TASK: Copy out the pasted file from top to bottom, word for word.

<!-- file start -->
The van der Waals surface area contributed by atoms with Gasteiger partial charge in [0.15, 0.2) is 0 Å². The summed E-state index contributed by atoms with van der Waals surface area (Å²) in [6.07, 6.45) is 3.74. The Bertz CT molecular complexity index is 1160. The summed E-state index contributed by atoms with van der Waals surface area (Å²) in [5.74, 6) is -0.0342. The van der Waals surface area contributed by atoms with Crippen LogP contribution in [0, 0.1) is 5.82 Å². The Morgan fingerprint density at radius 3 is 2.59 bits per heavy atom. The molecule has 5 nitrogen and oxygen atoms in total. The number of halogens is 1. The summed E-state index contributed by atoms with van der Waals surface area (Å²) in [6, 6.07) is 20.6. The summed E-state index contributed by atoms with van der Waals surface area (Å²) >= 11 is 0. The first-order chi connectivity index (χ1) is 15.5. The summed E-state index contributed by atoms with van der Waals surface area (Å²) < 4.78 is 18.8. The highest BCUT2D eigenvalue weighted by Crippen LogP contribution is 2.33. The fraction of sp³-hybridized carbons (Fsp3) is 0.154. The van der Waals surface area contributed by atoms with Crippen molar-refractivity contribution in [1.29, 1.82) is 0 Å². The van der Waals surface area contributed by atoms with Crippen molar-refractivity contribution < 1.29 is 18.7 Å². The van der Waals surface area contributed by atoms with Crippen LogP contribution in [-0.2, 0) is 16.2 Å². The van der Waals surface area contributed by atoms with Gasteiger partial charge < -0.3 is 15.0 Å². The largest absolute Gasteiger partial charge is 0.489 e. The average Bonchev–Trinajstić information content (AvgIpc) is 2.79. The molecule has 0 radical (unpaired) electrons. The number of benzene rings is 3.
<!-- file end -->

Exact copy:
The van der Waals surface area contributed by atoms with Gasteiger partial charge in [0.15, 0.2) is 0 Å². The summed E-state index contributed by atoms with van der Waals surface area (Å²) in [6.07, 6.45) is 3.74. The Bertz CT molecular complexity index is 1160. The summed E-state index contributed by atoms with van der Waals surface area (Å²) in [5.74, 6) is -0.0342. The van der Waals surface area contributed by atoms with Crippen LogP contribution in [0, 0.1) is 5.82 Å². The Morgan fingerprint density at radius 3 is 2.59 bits per heavy atom. The molecule has 5 nitrogen and oxygen atoms in total. The number of halogens is 1. The summed E-state index contributed by atoms with van der Waals surface area (Å²) in [6, 6.07) is 20.6. The summed E-state index contributed by atoms with van der Waals surface area (Å²) >= 11 is 0. The first-order chi connectivity index (χ1) is 15.5. The summed E-state index contributed by atoms with van der Waals surface area (Å²) < 4.78 is 18.8. The highest BCUT2D eigenvalue weighted by Crippen LogP contribution is 2.33. The fraction of sp³-hybridized carbons (Fsp3) is 0.154. The van der Waals surface area contributed by atoms with Crippen molar-refractivity contribution in [1.29, 1.82) is 0 Å². The van der Waals surface area contributed by atoms with Crippen molar-refractivity contribution < 1.29 is 18.7 Å². The van der Waals surface area contributed by atoms with Crippen LogP contribution in [-0.2, 0) is 16.2 Å². The van der Waals surface area contributed by atoms with Gasteiger partial charge < -0.3 is 15.0 Å². The largest absolute Gasteiger partial charge is 0.489 e. The average Bonchev–Trinajstić information content (AvgIpc) is 2.79. The molecule has 0 radical (unpaired) electrons. The number of benzene rings is 3.